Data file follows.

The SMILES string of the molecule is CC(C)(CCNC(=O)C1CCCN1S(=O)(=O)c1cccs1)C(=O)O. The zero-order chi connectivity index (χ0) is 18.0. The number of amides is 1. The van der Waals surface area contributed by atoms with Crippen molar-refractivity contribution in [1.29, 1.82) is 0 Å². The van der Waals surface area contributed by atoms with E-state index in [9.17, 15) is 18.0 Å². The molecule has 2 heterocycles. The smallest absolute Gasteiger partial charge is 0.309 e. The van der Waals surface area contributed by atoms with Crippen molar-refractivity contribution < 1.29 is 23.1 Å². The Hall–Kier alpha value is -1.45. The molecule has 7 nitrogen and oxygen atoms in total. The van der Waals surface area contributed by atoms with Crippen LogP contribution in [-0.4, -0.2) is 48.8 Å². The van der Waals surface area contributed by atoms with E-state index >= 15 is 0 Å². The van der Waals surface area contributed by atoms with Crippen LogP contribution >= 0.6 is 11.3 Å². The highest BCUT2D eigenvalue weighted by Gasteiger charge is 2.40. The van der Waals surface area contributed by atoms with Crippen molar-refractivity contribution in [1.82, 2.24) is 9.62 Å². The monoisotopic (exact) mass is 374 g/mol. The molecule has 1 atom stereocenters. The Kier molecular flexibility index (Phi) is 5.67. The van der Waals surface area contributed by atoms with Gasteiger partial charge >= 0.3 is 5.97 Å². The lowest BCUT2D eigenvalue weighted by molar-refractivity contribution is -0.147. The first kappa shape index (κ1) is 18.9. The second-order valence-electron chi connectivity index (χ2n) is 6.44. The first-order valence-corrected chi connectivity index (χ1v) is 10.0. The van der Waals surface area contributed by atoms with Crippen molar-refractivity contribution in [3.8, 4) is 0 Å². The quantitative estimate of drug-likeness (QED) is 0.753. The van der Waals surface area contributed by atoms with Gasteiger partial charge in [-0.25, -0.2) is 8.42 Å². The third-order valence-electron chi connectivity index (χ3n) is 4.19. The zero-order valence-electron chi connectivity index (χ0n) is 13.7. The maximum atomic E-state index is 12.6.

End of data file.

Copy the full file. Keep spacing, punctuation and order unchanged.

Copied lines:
The SMILES string of the molecule is CC(C)(CCNC(=O)C1CCCN1S(=O)(=O)c1cccs1)C(=O)O. The zero-order chi connectivity index (χ0) is 18.0. The number of amides is 1. The van der Waals surface area contributed by atoms with Crippen molar-refractivity contribution in [1.29, 1.82) is 0 Å². The van der Waals surface area contributed by atoms with E-state index in [9.17, 15) is 18.0 Å². The molecule has 2 heterocycles. The smallest absolute Gasteiger partial charge is 0.309 e. The van der Waals surface area contributed by atoms with Crippen molar-refractivity contribution < 1.29 is 23.1 Å². The Hall–Kier alpha value is -1.45. The molecule has 7 nitrogen and oxygen atoms in total. The van der Waals surface area contributed by atoms with Crippen LogP contribution in [-0.4, -0.2) is 48.8 Å². The van der Waals surface area contributed by atoms with E-state index >= 15 is 0 Å². The van der Waals surface area contributed by atoms with Crippen LogP contribution >= 0.6 is 11.3 Å². The highest BCUT2D eigenvalue weighted by Gasteiger charge is 2.40. The van der Waals surface area contributed by atoms with Crippen molar-refractivity contribution in [1.82, 2.24) is 9.62 Å². The monoisotopic (exact) mass is 374 g/mol. The molecule has 1 atom stereocenters. The Kier molecular flexibility index (Phi) is 5.67. The van der Waals surface area contributed by atoms with Gasteiger partial charge >= 0.3 is 5.97 Å². The lowest BCUT2D eigenvalue weighted by molar-refractivity contribution is -0.147. The first kappa shape index (κ1) is 18.9. The second-order valence-electron chi connectivity index (χ2n) is 6.44. The first-order valence-corrected chi connectivity index (χ1v) is 10.0. The van der Waals surface area contributed by atoms with Crippen molar-refractivity contribution in [3.8, 4) is 0 Å². The quantitative estimate of drug-likeness (QED) is 0.753. The van der Waals surface area contributed by atoms with Gasteiger partial charge in [-0.25, -0.2) is 8.42 Å². The third-order valence-electron chi connectivity index (χ3n) is 4.19. The zero-order valence-electron chi connectivity index (χ0n) is 13.7. The maximum atomic E-state index is 12.6.